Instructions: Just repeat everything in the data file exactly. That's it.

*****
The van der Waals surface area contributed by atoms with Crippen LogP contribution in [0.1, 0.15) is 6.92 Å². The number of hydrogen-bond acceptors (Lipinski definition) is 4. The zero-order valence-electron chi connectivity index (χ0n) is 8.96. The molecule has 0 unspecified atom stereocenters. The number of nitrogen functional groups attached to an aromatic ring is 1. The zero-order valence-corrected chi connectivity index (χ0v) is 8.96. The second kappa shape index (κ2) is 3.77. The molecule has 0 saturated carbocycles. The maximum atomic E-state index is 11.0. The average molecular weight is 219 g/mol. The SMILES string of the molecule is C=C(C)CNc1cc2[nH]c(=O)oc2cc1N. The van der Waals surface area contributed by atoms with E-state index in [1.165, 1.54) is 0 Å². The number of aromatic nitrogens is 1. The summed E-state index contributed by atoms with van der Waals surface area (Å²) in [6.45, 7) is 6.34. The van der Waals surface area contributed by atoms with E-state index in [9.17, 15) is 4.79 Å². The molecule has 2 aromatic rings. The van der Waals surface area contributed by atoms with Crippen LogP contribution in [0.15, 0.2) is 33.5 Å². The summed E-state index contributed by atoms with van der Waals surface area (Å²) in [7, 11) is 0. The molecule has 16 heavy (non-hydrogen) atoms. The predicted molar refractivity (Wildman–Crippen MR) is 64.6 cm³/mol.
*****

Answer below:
The van der Waals surface area contributed by atoms with Crippen LogP contribution in [0.1, 0.15) is 6.92 Å². The number of hydrogen-bond acceptors (Lipinski definition) is 4. The zero-order valence-electron chi connectivity index (χ0n) is 8.96. The molecule has 0 unspecified atom stereocenters. The number of nitrogen functional groups attached to an aromatic ring is 1. The zero-order valence-corrected chi connectivity index (χ0v) is 8.96. The second kappa shape index (κ2) is 3.77. The molecule has 0 saturated carbocycles. The maximum atomic E-state index is 11.0. The average molecular weight is 219 g/mol. The SMILES string of the molecule is C=C(C)CNc1cc2[nH]c(=O)oc2cc1N. The van der Waals surface area contributed by atoms with E-state index in [1.165, 1.54) is 0 Å². The number of aromatic nitrogens is 1. The summed E-state index contributed by atoms with van der Waals surface area (Å²) in [6.45, 7) is 6.34. The van der Waals surface area contributed by atoms with E-state index in [9.17, 15) is 4.79 Å². The molecule has 2 aromatic rings. The van der Waals surface area contributed by atoms with Crippen LogP contribution in [0.15, 0.2) is 33.5 Å². The summed E-state index contributed by atoms with van der Waals surface area (Å²) in [7, 11) is 0. The molecule has 16 heavy (non-hydrogen) atoms. The predicted molar refractivity (Wildman–Crippen MR) is 64.6 cm³/mol.